Stanford University researcher Thomas Jaramillo is overseeing a million-dollar research project that explores ways to create liquid fuel from sunlight and carbon dioxide. A Stanford colleague, Yi Cui, has nearly $2 million to research solar energy and high-energy batteries. Berkeley Lab researcher Jamie Cate is part of a multimillion-dollar effort to determine how to make an alternative fuel out of crops such as switchgrass. For all three projects, the money is coming from Big Oil, and the research is at the core of a growing debate about whether the work carries the taint of corporate influence. "We're all proposing to do the science exactly how we would want to, without any constraints," Jaramillo said. "I have lost zero freedom," he said, echoing the views of Cui and Cate. Not everyone agrees. More>

Thursday, November 18, 2010

Physicists trap antimatter atoms

Berkeley physicists seeking to pierce a mystery as old as the universe joined an international team of scientists Wednesday to report they have trapped and stored a few dozen atoms of antimatter - the stuff that annihilates ordinary matter in a single explosive flash of energy. It's a real-life version of the immortal "Star Trek" fantasy, where antimatter is crucial to speed the Starship Enterprise through the galaxy at warp drive, faster than the speed of light. And although there's no warp drive in high-energy physics, the announcement marks a major achievement: For the first time, the scientists have stored 38 atoms of the antimatter called antihydrogen for a tiny fraction of a second. But even greater success is near, said Joel Fajans, a physicist at the Lawrence Berkeley Laboratory, because the international group will soon be gathering much larger numbers of the antimatter atoms and storing them much longer - long enough for experiments that will seek to explain many of the most fundamental properties of the Big Bang that began the universe. More>


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Wednesday, November 17, 2010

Scientists Create and Capture Antimatter

Scientists working on the big bang machine in Geneva have done the seemingly impossible: create, capture and release antimatter. The development could help researchers devise laboratory experiments to learn more about this strange substance, which mostly disappeared from the universe shortly after the Big Bang around 14 billion years ago.Trapping any form of antimatter is difficult, because as soon as it meets normal matter -- the stuff Earth and everything on it is made out of -- the two annihilate each other in powerful explosions. In a new study, physicists at the European Organization for Nuclear Research (CERN) in Geneva were able to create 38 antihydrogen atoms and preserve each for more than one-tenth of a second. The project was part of the ALPHA (Antihydrogen Laser PHysics Apparatus) experiment, an international collaboration that includes physicists from Lawrence Berkeley National Laboratory (LBNL). More>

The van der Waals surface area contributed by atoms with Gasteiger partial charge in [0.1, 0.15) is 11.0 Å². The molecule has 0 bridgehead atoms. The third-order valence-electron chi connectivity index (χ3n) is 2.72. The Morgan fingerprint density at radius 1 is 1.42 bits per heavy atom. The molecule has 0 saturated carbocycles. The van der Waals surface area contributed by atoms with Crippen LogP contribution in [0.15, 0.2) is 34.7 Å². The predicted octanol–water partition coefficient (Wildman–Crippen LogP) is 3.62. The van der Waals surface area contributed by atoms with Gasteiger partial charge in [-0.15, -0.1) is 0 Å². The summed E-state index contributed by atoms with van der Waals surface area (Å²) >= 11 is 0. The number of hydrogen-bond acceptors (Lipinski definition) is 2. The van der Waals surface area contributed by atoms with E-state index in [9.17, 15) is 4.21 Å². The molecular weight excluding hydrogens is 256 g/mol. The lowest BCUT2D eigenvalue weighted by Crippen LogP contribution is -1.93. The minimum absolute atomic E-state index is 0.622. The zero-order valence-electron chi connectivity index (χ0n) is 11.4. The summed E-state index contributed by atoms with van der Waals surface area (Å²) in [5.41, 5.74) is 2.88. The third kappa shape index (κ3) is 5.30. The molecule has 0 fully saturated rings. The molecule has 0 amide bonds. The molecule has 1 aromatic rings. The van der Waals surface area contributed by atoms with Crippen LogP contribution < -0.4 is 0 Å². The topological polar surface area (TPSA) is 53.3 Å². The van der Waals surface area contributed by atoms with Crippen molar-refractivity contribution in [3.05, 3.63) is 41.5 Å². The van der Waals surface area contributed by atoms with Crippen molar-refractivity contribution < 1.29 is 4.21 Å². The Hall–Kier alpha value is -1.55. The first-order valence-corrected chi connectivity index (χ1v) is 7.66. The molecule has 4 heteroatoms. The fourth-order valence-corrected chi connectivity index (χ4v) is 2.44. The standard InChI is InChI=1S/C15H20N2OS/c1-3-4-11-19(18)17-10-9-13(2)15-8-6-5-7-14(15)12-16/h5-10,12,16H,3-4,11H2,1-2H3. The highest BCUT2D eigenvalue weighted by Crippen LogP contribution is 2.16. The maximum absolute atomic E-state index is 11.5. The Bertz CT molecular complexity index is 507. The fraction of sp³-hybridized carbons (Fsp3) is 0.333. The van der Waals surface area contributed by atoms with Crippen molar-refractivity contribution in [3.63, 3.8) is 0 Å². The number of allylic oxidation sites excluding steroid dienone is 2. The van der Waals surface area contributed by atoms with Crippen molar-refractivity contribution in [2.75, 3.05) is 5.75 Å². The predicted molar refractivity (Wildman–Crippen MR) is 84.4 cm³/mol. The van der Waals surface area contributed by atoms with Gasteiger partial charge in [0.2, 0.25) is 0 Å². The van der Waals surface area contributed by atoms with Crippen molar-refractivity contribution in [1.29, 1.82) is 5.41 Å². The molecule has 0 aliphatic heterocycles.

Monday, November 15, 2010

ARPA-E shoots for the moon

Within the massive federal stimulus bill is funding for a small but influential government agency: ARPA-E, or Advanced Research Projects Agency-Energy. Modeled after DARPA, the Defense Department program credited with creating the Internet, stealth fighter and M16 assault rifle, ARPA-E was formed to fund transformational clean-energy research and technology. ARPA-E operates with a staff of just 20 people and aims to be nimble and quick. The agency funds "pie in the sky" and "moonshot" clean-energy technologies that venture capitalists typically steer clear of. "We're funding projects that are too risky for the private sector," said Arun Majumdar, who left his job at the Lawrence Berkeley National Laboratory to direct ARPA-E. "When it's hard to shop it around Sand Hill Road," he added, ARPA-E will often step in and bet on unproven technologies that venture capitalists won't touch. More>

For energy chief, race is on to find fuel alternatives

It's a stunning fall morning in Washington, and Energy Secretary Steven Chu, clad in bike shorts and a snug Stanford University biking shirt, climbs onto his Colnago bicycle and rolls down his leafy street and onto the Capital Crescent Trail. Then it's a 20-minute sprint to downtown Washington. Chu's nearly two years as energy secretary have been a sprint of sorts. Until last year, the department spent most of its time and its $26 billion budget as caretaker of the nation's nuclear waste and weapons stockpile. But with rising concerns about climate change and the nation's economy hanging on a precipice, Chu was effectively made the green-energy czar. The stimulus bill gave the agency an extra $36 billion for grants and low-interest loans to jump-start new technologies and greater energy efficiency. More>

Supercomputers Fuel Competition

China's installation of the world's fastest supercomputer is galvanizing efforts by U.S. government agencies and companies to restore American leadership in the technology, a key tool in such fields as climate research, product design and weapons development. It's not going to be easy," concedes Horst Simon, deputy laboratory director at Lawrence Berkeley National Laboratory in California, a major supercomputer user. But he says a case can be made that important scientific problems won't be solved without a new generation of systems. "It is really an economic-competitiveness issue and a national-security issue," he says. More>